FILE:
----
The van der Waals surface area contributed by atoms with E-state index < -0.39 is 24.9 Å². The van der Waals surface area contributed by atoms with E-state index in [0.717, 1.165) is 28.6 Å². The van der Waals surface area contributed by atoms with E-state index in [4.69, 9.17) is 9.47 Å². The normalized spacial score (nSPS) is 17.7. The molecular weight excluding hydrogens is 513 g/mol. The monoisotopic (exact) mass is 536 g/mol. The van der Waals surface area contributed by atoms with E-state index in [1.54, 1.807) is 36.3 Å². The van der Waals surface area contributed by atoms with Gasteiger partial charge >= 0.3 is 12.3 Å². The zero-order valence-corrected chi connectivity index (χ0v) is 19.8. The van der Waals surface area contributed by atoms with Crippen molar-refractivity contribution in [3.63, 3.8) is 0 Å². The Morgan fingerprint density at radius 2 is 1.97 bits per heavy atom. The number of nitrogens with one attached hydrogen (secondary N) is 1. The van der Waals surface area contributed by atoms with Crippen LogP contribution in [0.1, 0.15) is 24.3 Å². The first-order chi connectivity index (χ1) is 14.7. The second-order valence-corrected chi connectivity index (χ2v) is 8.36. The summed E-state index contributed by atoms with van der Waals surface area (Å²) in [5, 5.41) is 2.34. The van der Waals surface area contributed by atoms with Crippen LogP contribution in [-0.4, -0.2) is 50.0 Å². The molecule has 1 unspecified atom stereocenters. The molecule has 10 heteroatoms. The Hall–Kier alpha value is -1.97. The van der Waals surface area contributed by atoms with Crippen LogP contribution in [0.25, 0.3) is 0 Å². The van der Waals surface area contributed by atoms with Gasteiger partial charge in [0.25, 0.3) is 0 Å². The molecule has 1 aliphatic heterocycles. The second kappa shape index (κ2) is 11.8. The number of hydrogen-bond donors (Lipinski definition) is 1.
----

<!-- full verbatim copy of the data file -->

The van der Waals surface area contributed by atoms with E-state index < -0.39 is 24.9 Å². The van der Waals surface area contributed by atoms with E-state index in [0.717, 1.165) is 28.6 Å². The van der Waals surface area contributed by atoms with E-state index in [4.69, 9.17) is 9.47 Å². The normalized spacial score (nSPS) is 17.7. The molecular weight excluding hydrogens is 513 g/mol. The monoisotopic (exact) mass is 536 g/mol. The van der Waals surface area contributed by atoms with E-state index in [1.54, 1.807) is 36.3 Å². The van der Waals surface area contributed by atoms with Gasteiger partial charge >= 0.3 is 12.3 Å². The zero-order valence-corrected chi connectivity index (χ0v) is 19.8. The van der Waals surface area contributed by atoms with Crippen molar-refractivity contribution in [3.63, 3.8) is 0 Å². The Morgan fingerprint density at radius 2 is 1.97 bits per heavy atom. The number of nitrogens with one attached hydrogen (secondary N) is 1. The van der Waals surface area contributed by atoms with Crippen LogP contribution in [0.1, 0.15) is 24.3 Å². The first-order chi connectivity index (χ1) is 14.7. The second-order valence-corrected chi connectivity index (χ2v) is 8.36. The summed E-state index contributed by atoms with van der Waals surface area (Å²) in [5, 5.41) is 2.34. The van der Waals surface area contributed by atoms with Crippen LogP contribution in [-0.4, -0.2) is 50.0 Å². The molecule has 1 unspecified atom stereocenters. The molecule has 10 heteroatoms. The Hall–Kier alpha value is -1.97. The van der Waals surface area contributed by atoms with Crippen LogP contribution in [0.25, 0.3) is 0 Å². The van der Waals surface area contributed by atoms with Gasteiger partial charge in [0.25, 0.3) is 0 Å². The molecule has 1 aliphatic heterocycles. The second kappa shape index (κ2) is 11.8. The number of hydrogen-bond donors (Lipinski definition) is 1.